How do you hire/fire a hacker?
When you hire a hacker, FGLENN wants to know: “How do you test a hacker to see if that person is a hacker?” Wjbean especially questioned the ability of the human resources department to tell the difference between a cracker and a hacker. He also wondered, “What perks can one possibly offer such a person? ‘You be good and we won’t bust you…Screw up and we contact the FBI…CIA?’” DPoole said he wouldn’t hire a hacker because “I could not trust him/her. Especially if I had to lay off or fire that person. I would feel uncomfortable knowing that the hacker could try to get revenge.”

Maybe I would hire a hacker
Kthan said, “It depends upon many criteria. I would not close the door on hiring one, though.” Wwellman said, “I would try to learn as much about the hacker’s background as possible, which could be very difficult. If, however, after interviews, I felt the risk was minimized as opposed to the potential gain, I would hire, but with stipulations. Bottom line: Maybe.”

No, definitely not!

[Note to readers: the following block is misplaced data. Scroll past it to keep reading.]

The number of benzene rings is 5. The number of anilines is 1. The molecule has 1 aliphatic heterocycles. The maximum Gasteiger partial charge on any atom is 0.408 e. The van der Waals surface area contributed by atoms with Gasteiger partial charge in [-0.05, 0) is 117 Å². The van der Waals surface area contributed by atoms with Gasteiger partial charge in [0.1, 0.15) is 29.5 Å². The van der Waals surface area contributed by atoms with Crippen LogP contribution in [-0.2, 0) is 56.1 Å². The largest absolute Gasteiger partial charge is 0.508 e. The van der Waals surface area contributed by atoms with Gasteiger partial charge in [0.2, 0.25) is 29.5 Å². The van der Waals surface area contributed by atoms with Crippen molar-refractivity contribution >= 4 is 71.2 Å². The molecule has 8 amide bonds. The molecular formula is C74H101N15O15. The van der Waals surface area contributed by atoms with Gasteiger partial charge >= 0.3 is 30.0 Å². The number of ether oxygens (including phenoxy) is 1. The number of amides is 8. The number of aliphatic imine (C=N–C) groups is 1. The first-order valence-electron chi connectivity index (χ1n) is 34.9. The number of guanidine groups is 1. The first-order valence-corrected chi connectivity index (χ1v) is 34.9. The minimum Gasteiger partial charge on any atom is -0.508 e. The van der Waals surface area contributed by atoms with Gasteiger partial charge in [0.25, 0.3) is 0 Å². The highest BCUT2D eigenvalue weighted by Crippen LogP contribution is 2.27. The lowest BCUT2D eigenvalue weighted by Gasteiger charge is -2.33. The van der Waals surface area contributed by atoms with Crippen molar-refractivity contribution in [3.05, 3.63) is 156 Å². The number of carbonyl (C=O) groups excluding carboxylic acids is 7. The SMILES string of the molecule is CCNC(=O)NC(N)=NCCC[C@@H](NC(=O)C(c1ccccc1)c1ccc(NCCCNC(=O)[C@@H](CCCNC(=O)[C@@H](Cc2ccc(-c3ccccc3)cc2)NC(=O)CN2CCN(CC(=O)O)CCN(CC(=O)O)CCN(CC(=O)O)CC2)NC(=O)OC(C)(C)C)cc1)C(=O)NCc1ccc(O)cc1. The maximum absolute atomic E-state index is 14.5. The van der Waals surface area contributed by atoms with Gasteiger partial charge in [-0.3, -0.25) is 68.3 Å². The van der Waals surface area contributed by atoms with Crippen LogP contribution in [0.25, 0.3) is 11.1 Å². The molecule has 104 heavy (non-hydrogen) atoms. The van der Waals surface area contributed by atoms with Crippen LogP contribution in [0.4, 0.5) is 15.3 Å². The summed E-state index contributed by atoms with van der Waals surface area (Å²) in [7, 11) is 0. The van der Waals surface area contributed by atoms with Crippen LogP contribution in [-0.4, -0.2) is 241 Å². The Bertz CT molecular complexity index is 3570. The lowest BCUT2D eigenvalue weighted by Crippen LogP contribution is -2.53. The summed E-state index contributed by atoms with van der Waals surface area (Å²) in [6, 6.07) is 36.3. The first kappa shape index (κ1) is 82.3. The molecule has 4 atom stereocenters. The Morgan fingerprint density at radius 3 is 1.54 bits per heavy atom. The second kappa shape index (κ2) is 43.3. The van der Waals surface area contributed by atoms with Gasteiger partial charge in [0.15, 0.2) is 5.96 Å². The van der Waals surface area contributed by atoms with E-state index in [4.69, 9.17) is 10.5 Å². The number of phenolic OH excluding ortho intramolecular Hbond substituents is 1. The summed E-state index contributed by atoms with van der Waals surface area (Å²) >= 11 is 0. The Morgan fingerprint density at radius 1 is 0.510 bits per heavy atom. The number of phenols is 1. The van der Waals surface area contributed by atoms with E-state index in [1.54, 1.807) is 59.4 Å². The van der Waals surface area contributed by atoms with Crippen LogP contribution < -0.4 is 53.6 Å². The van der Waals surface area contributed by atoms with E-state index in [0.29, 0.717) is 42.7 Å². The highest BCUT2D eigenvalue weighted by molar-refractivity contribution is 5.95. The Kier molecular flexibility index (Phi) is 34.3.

Analogies ran rampant throughout your "no" votes. Dtoland asks, “Would you hire an accountant that has a history or tendency toward embezzlement?” AgaveAnejo said, “Would arsonists make good firefighters? Would murderers make good doctors?” Ddougherty likened the situation of “hiring a hacker to prevent hacking” as a protection racket. “I seem to remember Al Capone as one of the major proponents of this game.” 71Stingray compared it to hiring “a child molester to babysit my kids.” Mrussell said, “Hiring hackers is like hiring a wolf to guard the chicken coop.” He added, “Hackers are people who are mostly obsessed with playing, showing off, and getting a reputation rather than getting work done. The results of the hackers' play are convoluted, undocumented features in just about everything they touch. This does not substitute for security.” His recommendation was to “find a person with real technical skills, allow them to keep their training current, and you will be much better off.” Ifc said, "I believe that those who would hire hackers are as morally bankrupt as the hackers themselves! A hacker is no different from a terrorist who would hijack an airplane full of innocent people.”